According to the Vedic instructions, the Supreme Personality of Godhead has His eternal, transcendental form, which is always blissful and full of knowledge. Impersonalists think that “material” refers to the forms within our experience and that “spiritual” refers to an absence of form. However, one should know that beyond this material nature is another nature, which is spiritual. Just as there are material forms in this material world, there are spiritual forms in the spiritual world. This is confirmed by all Vedic literature. The spiritual forms in the transcendental world have nothing to do with the negative conception of formlessness. The conclusion is that a person is an agnostic when he does not agree to worship the transcendental form of the Lord.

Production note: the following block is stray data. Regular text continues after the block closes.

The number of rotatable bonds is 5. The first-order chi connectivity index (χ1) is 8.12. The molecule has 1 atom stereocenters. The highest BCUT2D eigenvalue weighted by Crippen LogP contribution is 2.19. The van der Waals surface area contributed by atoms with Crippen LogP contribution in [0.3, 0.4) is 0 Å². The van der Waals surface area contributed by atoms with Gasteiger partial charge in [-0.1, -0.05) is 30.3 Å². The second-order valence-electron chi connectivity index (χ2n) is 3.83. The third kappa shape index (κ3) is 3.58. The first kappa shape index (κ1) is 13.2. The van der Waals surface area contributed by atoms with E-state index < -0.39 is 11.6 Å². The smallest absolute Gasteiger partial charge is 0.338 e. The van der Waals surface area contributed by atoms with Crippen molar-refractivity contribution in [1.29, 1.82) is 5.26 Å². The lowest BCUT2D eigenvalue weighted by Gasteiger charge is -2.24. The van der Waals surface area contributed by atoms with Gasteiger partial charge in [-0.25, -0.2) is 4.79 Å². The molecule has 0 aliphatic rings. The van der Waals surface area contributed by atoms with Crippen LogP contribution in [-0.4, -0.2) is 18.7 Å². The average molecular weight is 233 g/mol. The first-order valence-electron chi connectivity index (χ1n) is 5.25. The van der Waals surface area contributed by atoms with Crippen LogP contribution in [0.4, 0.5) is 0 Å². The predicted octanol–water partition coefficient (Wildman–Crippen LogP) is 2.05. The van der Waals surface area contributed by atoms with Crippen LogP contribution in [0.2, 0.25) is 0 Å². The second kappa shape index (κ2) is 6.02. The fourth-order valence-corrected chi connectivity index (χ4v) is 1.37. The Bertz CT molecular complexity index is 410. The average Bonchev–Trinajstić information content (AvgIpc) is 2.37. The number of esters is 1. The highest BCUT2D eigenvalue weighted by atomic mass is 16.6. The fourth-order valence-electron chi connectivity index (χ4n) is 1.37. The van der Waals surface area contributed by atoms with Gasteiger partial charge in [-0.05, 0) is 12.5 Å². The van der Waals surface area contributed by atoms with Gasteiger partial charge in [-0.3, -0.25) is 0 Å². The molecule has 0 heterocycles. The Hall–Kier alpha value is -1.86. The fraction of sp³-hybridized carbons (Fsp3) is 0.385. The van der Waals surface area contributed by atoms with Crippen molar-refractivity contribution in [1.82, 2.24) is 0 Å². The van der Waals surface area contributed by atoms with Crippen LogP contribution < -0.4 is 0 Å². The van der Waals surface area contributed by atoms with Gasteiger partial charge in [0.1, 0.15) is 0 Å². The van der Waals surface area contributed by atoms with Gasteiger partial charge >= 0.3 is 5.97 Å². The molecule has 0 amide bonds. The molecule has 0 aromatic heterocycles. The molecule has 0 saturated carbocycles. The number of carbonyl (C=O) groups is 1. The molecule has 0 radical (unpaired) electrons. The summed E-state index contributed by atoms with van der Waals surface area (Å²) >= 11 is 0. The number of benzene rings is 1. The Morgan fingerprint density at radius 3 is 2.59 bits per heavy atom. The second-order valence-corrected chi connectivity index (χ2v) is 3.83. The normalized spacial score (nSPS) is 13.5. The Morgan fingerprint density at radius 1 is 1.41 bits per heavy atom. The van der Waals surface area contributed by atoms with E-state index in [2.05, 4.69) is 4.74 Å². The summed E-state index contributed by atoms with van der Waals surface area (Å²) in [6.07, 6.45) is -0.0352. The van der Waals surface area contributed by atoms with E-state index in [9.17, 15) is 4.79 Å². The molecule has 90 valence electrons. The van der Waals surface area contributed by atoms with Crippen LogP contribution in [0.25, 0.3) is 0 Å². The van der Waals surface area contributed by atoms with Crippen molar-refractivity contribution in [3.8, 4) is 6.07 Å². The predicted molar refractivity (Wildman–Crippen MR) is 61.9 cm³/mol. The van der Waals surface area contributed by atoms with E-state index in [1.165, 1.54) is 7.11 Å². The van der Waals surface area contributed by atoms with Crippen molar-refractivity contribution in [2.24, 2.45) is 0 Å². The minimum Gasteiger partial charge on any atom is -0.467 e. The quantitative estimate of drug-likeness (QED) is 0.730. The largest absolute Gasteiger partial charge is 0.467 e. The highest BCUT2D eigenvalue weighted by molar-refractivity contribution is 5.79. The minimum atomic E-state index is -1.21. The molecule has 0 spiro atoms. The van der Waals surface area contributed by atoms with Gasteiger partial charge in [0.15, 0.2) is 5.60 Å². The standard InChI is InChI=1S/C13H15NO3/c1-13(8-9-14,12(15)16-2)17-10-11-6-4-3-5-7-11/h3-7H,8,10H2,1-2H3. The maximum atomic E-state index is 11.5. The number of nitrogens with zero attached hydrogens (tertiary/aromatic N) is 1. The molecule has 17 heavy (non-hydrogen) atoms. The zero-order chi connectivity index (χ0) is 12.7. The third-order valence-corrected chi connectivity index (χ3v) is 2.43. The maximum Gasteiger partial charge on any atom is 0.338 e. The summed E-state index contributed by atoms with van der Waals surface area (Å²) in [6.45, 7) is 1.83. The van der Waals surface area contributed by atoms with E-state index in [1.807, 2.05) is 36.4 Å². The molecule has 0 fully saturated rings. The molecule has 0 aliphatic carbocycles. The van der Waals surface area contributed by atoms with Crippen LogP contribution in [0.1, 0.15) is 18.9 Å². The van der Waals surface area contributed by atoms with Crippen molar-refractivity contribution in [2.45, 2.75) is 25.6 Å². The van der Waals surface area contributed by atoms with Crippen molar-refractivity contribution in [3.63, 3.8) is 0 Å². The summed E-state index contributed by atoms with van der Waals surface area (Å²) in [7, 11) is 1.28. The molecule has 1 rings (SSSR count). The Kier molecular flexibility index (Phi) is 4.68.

Actually, at the present moment all systems of religion deny the worship of the form of the Lord due to ignorance of His transcendental form. The first-class materialists (the Māyāvādīs) imagine five specific forms of the Lord, but when they try to equate the worship of such imaginary forms with bhakti, they are immediately condemned. Lord Śrī Kṛṣṇa confirms this in the Bhagavad-gītā (BG 7.15), where He says, na māṁ duṣkṛtino mūḍhāḥ prapadyante narādhamāḥ. Bereft of real knowledge due to agnosticism, the Māyāvādī philosophers should not even be seen by the devotees of the Lord, nor touched, because those philosophers are liable to be punished by Yamarāja, the superintendent demigod who judges the activities of sinful men. The Māyāvādī agnostics wander within this universe in different species of life due to their nondevotional activities. Such living entities are subjected to the punishments of Yamarāja. Only the devotees, who are always engaged in the service of the Lord, are exempt from the jurisdiction of Yamarāja.